or no traffic is no longer acceptable and must be addressed forthwith. For a start, decongesting

and re-directing of ships to other ports by creating attractive incentives for patronizing those

ports such as; provision of adequate security for importers and goods, reduced import duties

and other clearing charges, including provision of port facilities capable of handling ships

and containers of all sizes. These must commence immediately to alleviate the frustration of

shippers. If these other ports require expansions, work must begin immediately to solve such

problems and bring them to Lagos Seaport standard. A healthy competition among these ports

will result in decongestion of Lagos port, shorten clearing time, reduce or eradicate demurrages

and make prices of goods and services more affordable to the public. It will also stimulate the

local economies of those other port areas, by creating the much-needed local employments. It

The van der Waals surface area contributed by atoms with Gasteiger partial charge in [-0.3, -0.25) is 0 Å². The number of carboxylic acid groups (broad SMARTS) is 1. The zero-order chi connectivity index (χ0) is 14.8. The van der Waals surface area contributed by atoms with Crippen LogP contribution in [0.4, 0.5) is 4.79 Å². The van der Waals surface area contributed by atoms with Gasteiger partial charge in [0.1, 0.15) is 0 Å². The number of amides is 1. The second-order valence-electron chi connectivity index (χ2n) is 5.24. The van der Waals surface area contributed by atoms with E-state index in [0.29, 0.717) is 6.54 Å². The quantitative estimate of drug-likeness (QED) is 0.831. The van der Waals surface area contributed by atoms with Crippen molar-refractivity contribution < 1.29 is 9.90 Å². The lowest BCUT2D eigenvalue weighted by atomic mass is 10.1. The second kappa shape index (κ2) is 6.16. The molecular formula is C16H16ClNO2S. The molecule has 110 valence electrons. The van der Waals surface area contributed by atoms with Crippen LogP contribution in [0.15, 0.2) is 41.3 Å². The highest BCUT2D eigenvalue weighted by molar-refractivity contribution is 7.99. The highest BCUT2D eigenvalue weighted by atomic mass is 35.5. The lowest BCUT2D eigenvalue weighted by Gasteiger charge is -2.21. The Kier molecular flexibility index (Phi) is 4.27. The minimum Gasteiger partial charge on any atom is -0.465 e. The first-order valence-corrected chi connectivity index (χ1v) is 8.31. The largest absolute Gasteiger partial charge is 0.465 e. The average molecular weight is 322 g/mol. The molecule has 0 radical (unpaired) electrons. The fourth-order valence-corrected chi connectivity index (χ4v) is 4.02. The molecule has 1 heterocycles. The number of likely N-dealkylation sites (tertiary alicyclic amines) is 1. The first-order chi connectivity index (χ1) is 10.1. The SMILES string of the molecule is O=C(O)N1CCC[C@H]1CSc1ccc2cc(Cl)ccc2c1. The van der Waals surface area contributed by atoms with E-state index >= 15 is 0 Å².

will ease transportation of goods to the interior, reduce road hazards and increase the durability

of our poorly constructed roads.

Nzuko Igbo, USA calls on the Federal Government to end favoritism in the provision of facilities

in the country. Efforts should be geared toward modernizing Port Harcourt and Calabar seaports

to attract more shipping activities. Government owes it as a duty to provide equal economic

growth policies and economic enabling environment to all regions of the country. The federal

character provision enshrined in our constitution should and must be extended to infrastructure

development.

Maazi Nnanna Black Uma, PhD, CPCM (Published under Nzuko-Igbo, USA)